W3C home > Mailing lists > Public > semantic-web@w3.org > July 2010

Re: Subjects as Literals

From: Sandro Hawke <sandro@w3.org>
Date: Thu, 01 Jul 2010 01:25:00 -0700
To: Pat Hayes <phayes@ihmc.us>
Cc: Ross Singer <rossfsinger@gmail.com>, Hugh Glaser <hg@ecs.soton.ac.uk>, Robert Sanderson <azaroth42@gmail.com>, Linked Data community <public-lod@w3.org>, Semantic Web <semantic-web@w3.org>
Message-ID: <1277972700.2036.619.camel@waldron>
On Wed, 2010-06-30 at 22:14 -0500, Pat Hayes wrote:
> On Jun 30, 2010, at 8:14 PM, Ross Singer wrote:
> > I suppose my questions here would be:
> >
> > 1) What's the use case of a literal as subject statement (besides
> > being an academic exercise)?
> A few off the top of my head.
> 1. Titles of books, music and other works might have properties such  
> as the date they were registered, who owns them, etc..
> 2. Dates may have significant properties such as being the day that  
> someone was shot or when war broke out.
> 3. Dates represented as character strings in some known date format  
> other than XSD can be asserted to be the same as a 'real' date by  
> writing things like
> "01-02-1481" sameDateAs "01022010"^^xsd:date .
> "01-02-1481" isDateIn :MuslimCalendar .
> I am sure that you can think of many more. In general, allowing  
> strings as subjects opens the door to a wide range of uses of RDF to  
> 'attach'  information to pieces of text. Another example which occurs  
> to me: this piece of text is the French translation of that piece of  
> text, expressed as a single RDF triple with two literals.
> 4. It has been noted that one can map datatyping into RDF itself by  
> treating the datatypes as properties, and there are several use cases  
> for this. The natural way to do it involves having literals as  
> subject, since the dataype map goes from the string to the value:
> "23" xsd:number "23"^^xsd:number .
> 5. Also, allowing this "purely academically" has the notable advantage  
> of simplifying RDF(S) inferencing, including making the forward- 
> chaining rules simpler. Right now, there is a strange oddity involving  
> blank node instantiations. One can say things like 'the number of my  
> children is prime" by using an blank node:
> :PatHayes hasNumberOfKids _:x .
> _:x :a :PrimeNumber .
> But this legal RDF can't be instantiated in the obvious way:
> :PatHayes hasNumberOfKids "3"^^xsd:number .
> "3"^^xsd:number :a "PrimeNumber .   XXXX
> This trips up RDFS reasoners, which can often produce inferences by a  
> kind of sneaky use-a-bnode-instead maneuver even when the obvious  
> conclusion cannot be stated because of the restriction. (There are a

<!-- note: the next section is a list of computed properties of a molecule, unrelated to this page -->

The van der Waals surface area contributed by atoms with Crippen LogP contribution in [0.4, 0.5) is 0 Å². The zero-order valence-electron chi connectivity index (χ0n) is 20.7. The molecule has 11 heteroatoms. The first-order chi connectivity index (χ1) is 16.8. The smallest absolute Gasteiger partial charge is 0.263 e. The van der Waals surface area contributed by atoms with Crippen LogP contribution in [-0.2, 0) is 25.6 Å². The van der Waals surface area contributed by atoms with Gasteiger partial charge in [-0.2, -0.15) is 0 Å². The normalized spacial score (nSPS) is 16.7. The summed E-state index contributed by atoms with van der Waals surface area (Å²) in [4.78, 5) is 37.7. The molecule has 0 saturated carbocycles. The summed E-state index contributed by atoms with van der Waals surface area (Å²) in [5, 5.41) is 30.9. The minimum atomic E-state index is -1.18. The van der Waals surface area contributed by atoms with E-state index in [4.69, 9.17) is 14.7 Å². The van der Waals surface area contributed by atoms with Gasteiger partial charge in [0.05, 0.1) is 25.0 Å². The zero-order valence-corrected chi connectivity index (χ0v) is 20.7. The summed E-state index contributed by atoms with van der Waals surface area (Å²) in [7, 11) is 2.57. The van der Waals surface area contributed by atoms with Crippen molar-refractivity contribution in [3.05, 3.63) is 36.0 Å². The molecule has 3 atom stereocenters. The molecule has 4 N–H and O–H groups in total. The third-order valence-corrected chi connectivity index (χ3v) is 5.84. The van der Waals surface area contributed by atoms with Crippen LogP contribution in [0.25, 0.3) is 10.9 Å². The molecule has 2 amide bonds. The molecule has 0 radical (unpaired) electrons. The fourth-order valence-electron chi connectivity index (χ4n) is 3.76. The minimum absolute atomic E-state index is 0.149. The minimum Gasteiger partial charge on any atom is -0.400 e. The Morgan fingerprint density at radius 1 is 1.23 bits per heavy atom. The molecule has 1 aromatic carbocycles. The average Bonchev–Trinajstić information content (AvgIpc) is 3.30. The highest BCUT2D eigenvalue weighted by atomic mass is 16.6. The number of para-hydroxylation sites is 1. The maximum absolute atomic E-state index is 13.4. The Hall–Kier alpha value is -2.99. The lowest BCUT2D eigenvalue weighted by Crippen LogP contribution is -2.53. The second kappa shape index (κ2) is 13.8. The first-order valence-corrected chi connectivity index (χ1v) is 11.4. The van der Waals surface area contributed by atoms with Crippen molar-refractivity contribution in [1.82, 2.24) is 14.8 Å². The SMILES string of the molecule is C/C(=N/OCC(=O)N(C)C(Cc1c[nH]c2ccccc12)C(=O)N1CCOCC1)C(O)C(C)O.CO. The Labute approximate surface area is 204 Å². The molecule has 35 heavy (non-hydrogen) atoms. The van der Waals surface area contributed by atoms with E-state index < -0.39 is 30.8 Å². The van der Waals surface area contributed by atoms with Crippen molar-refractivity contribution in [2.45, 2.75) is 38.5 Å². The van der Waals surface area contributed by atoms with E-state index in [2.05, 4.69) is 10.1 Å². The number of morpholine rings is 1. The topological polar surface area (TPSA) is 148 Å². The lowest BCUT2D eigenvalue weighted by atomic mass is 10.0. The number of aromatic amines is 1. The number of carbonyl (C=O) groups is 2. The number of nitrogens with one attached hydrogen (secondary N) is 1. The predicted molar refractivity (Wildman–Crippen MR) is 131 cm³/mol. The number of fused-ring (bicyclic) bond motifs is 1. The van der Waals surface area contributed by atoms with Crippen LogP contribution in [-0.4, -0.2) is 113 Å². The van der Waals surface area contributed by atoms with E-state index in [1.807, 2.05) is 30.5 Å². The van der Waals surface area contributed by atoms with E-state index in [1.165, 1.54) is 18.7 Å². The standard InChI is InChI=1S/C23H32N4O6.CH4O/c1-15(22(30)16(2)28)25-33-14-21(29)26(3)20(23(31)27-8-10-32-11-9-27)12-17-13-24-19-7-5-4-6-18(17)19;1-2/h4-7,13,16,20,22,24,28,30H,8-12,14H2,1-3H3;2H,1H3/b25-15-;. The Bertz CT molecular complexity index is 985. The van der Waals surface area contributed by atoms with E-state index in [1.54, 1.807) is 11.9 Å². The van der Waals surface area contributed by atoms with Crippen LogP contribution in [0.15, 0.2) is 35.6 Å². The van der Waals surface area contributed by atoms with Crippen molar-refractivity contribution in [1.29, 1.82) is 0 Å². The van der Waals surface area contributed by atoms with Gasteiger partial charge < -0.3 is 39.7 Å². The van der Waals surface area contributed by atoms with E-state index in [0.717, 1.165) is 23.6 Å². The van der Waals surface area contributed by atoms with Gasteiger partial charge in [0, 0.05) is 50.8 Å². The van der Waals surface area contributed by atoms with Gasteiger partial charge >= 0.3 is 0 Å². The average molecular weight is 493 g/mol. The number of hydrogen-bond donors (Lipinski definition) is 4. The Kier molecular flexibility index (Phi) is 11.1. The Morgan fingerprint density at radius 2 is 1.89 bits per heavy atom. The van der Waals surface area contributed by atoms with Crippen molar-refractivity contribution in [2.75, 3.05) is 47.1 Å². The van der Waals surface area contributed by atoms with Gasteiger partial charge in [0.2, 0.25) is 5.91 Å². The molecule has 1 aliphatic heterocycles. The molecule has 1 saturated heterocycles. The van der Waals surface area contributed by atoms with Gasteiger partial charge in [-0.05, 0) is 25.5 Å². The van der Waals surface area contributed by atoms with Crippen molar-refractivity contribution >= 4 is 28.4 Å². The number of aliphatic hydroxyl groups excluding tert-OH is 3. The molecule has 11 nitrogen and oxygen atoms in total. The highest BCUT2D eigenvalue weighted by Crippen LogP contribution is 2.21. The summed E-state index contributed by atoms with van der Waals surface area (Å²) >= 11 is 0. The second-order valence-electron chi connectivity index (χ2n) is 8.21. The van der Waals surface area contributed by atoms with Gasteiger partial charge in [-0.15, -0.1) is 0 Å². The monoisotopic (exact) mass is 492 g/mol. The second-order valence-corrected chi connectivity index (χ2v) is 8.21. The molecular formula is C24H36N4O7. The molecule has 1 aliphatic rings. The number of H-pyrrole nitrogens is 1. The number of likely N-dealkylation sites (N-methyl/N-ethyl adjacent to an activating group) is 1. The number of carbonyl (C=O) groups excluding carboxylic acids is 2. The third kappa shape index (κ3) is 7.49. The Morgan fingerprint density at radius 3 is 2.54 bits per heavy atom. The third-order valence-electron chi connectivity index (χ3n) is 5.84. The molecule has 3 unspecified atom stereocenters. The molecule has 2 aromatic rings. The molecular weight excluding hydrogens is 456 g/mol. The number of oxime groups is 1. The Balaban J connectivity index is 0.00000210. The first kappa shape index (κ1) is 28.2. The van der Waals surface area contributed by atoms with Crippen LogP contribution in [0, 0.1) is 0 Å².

> few examples in the RDF semantics document.) Removing the restriction  
> would enable reasoners to work more efficiently with a smaller set of  
> rules. (I gather that at least some of the RDFS rule engines out there  
> already do this, internally.)
> > 2) Does literal as subject make sense in "linked data" (I ask mainly
> > from a "follow your nose" perspective) if blank nodes are considered
> > controversial?
> Seems to me that from the linked data POV, anything that can be an  
> object should also be useable as a subject. Of course, that does allow  
> for the view that both of them should only ever be IRIs, I guess.

Thanks for the good use cases.

So, in my brief unofficial workshop report [1] I kind of oversimplified
(lied) about one thing.  In general, topics were included because they
had considerable support present at the workshop.  But not
Literals-as-Subject; it was included because TimBL said it was important
to him.  That means, however, it had no advocate in the room, so perhaps
it's no great surprise it ended at the bottom.   Fortunately, the
workshop is not the final arbiter here.

I think perhaps the biggest reason against Literals-as-Subject is this
RDF/XML concern.  To be clear, yes, RDF/XML is already unable to
serialize some graphs, but this would make the matter much worse.  It
would make RDF/XML be much more clearly a second-class serialization,
and several people expressed concerns that relegating RDF/XML to such a
position was not a good idea.

People also expressed (to my surprise) willingness to make small,
backward compatible changes to RDF/XML, if necessary to keep up with
changes in the model.  This was clear for "Add Graphs to RDF/XML" which
was 8th on the list, the first that didn't have tons of support, but was
still largely desired.

I think support for literals-as-subject could be added to RDF/XML in a
pretty okay way.   Something like a special property, rdf:aboutLiteral:

     <rdf:aboutLiteral rdf:datatype="&xs;int">3</rdf:aboutLiteral>

In v1 parsers, it might generate an RDF namespace warning and it would
generate reasonable but not-quite-right triples: { _:x a ns:PrimeNumber;
_:x rdf:aboutLiteral 3}.  V2 parsers would generate the intended { 3 a
ns:PrimeNumber } triple.

(Opinion, Jeremy?  *If* we end up doing a v2 for graph naming, the
economic cost of also doing this becomes quite small.)

There's also a school of opposition here which is about aligning RDF
subjects with Object-Oriented Programming's objects.  For that school,
literals as subjects could be a real problem.   But I'm not sure anyone
takes that school very seriously now, so I'll let someone stand up and
argue that position if they want, rather than trying to do it for them.

    -- Sandro

[1] http://www.w3.org/2010/06/rdf-work-items/table
Received on Thursday, 1 July 2010 08:25:07 UTC

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